White Rocks Kiln

Back in my hometown of Pennsylvania, I've sought out my old friends and fellow potters.  In the process of re-connecting, was fortunate enough to receive a position at Carlisle Arts Learning Center as the Ceramics Studio Program Facilitator.  While at the Center, I caught up with a potter friend, Kurt Brantner who teaches at the center, and was invited to put some work in his "White Rocks Wood Kiln".  I've known Kurt since my days of firing the Jack Troy wood kiln at Juniata College and it was a great pleasure to fire with him again.  His kiln, built in November of 2014, is located in the scenic Cumberland Valley area of PA.  As a studio potter dedicated to the process and aesthetic of wood firing, he fires his kiln about every other month.  Pots that are fired in a wood kiln are blushed by flame and ash, each pot responding uniquely to the river of flame moving throughout.  Rich textures are built from ash deposits and melt, glazes flash, and bare clay displays a rainbow of coloration ranging from red to purple.   The labor intensive process of firing the kiln for three days is worth the reward of a kiln full of gems.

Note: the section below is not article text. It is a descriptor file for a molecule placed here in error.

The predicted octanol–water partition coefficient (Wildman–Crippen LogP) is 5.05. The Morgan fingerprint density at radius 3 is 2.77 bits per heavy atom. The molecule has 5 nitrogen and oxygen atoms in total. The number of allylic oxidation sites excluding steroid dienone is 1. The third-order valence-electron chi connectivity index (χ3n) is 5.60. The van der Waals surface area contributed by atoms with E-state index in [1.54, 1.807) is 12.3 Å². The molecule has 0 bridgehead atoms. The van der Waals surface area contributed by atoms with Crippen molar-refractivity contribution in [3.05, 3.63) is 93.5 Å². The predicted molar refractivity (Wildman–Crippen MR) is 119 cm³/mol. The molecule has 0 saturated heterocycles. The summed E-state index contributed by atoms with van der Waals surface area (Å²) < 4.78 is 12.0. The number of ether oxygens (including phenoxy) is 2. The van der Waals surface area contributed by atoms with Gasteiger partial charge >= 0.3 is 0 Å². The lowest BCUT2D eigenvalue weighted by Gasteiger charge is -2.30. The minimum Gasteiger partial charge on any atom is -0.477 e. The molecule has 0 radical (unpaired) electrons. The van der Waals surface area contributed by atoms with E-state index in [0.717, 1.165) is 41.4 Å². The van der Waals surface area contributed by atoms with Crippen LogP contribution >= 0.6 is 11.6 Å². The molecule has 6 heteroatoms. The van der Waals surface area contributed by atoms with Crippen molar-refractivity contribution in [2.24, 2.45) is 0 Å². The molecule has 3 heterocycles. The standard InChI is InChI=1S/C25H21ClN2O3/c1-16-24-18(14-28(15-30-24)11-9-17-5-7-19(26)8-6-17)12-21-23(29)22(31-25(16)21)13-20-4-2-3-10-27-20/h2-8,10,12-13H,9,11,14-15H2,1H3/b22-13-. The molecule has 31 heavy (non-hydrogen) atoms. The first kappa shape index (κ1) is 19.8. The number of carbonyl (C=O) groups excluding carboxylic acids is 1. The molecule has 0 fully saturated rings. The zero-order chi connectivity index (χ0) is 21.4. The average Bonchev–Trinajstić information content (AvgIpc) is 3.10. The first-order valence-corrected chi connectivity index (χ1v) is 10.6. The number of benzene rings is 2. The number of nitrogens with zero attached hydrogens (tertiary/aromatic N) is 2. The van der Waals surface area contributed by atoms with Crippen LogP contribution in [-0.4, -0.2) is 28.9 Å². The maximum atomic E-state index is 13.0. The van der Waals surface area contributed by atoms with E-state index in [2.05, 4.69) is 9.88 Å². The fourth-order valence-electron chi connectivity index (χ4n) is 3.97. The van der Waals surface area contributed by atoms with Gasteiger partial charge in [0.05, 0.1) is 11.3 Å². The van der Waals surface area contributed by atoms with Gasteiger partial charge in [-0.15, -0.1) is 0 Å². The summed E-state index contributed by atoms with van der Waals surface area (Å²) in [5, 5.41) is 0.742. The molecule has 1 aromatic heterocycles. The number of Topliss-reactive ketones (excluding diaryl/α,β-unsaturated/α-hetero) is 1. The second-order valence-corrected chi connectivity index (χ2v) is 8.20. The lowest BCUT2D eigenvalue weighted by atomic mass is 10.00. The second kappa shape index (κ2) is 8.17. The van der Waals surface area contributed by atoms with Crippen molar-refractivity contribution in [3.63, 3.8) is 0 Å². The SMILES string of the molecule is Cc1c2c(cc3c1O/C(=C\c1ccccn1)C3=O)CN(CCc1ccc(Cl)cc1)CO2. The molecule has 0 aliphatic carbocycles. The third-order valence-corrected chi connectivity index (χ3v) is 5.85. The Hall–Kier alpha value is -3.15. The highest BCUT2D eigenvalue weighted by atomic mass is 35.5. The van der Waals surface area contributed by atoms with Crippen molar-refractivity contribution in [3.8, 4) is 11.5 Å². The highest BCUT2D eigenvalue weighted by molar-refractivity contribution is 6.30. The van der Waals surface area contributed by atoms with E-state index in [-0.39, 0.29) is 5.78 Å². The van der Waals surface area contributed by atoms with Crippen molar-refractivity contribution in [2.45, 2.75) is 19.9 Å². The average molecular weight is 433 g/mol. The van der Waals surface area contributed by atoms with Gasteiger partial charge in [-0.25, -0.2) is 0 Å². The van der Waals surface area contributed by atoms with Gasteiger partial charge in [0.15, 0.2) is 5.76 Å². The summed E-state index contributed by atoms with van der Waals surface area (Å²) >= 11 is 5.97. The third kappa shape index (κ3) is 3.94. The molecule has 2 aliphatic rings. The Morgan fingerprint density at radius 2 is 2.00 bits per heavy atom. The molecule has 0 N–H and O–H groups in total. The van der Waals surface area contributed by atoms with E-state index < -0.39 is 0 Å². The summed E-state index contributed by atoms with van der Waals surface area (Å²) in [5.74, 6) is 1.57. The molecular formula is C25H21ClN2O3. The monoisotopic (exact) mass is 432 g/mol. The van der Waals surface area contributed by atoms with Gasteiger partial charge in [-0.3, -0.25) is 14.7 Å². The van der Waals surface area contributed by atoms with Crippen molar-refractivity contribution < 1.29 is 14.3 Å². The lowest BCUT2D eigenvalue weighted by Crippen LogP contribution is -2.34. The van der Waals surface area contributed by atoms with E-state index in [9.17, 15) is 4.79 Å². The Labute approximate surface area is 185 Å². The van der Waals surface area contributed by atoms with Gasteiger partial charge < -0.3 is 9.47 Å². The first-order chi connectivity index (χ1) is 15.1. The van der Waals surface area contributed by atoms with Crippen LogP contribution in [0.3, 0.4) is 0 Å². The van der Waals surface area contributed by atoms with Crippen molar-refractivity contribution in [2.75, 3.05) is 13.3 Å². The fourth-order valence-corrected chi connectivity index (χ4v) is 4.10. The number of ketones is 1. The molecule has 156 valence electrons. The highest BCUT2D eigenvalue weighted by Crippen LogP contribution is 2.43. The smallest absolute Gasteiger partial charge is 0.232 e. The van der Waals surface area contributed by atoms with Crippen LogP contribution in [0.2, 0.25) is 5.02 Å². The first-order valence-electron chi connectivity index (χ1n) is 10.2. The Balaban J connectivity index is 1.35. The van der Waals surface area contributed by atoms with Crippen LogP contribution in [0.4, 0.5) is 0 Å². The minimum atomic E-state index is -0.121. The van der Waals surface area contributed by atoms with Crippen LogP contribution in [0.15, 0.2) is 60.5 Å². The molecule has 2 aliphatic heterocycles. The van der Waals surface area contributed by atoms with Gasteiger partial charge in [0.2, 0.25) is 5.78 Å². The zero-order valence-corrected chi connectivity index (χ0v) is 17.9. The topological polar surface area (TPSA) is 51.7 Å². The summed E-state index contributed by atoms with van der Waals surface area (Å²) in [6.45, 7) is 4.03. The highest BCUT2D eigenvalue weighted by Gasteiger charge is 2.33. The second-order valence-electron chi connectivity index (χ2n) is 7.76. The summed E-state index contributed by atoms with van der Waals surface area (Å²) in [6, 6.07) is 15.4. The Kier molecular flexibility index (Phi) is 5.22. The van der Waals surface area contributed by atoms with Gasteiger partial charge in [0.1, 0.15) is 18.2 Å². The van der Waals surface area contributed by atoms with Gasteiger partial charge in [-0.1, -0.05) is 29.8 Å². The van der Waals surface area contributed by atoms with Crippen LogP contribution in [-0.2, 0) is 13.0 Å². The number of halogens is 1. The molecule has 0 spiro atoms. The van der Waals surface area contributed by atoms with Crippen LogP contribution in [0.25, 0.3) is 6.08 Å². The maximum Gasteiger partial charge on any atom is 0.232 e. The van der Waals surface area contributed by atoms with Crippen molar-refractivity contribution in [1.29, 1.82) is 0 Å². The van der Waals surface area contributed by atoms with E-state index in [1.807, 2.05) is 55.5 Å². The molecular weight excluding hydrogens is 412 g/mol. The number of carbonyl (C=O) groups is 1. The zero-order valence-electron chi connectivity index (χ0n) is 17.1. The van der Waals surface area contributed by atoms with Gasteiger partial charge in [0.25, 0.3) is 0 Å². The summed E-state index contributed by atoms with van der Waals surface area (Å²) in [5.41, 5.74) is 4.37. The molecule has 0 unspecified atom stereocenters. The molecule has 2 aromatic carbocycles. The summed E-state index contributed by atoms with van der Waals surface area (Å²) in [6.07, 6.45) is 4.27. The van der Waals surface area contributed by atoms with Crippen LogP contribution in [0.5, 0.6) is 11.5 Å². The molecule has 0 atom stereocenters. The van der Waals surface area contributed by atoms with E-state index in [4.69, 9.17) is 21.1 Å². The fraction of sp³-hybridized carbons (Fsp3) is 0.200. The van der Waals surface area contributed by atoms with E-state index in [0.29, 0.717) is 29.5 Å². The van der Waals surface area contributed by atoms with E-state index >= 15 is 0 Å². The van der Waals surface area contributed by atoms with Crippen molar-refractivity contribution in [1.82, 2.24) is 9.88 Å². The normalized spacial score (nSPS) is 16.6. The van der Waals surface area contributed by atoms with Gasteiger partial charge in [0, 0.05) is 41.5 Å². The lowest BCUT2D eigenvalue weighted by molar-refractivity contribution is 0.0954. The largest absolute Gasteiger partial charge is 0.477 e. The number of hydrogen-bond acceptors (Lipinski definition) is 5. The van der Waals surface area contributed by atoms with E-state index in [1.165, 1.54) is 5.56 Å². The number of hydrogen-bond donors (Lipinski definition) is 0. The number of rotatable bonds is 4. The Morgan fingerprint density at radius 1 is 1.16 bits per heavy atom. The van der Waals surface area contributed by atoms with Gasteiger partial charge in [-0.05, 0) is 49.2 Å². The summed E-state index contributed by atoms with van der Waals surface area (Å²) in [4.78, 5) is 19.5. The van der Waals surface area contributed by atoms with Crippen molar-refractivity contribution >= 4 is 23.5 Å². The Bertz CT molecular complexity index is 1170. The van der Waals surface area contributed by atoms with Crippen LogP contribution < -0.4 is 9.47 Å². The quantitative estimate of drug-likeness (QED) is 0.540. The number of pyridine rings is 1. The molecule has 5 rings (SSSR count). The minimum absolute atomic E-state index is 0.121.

Planning out the how the pots will be stacked in the kiln.  It's important to consider the interior arrangement to ensure the best effects from the flame and ash.   

Planning out the how the pots will be stacked in the kiln.  It's important to consider the interior arrangement to ensure the best effects from the flame and ash.   

 All loaded up, almost entirely according to plan! Sometimes the pots have a way of telling you where they want to go.  

All loaded up, almost entirely according to plan! Sometimes the pots have a way of telling you where they want to go.  

 Lovely gems from firing number 7.

Lovely gems from firing number 7.

 Kurt Brantner, 2015.

Kurt Brantner, 2015.

 Kurt Brantner, 2015.

Kurt Brantner, 2015.

 Kirsten Olson, 2015.

Kirsten Olson, 2015.

 Kirsten Olson, 2015.

Kirsten Olson, 2015.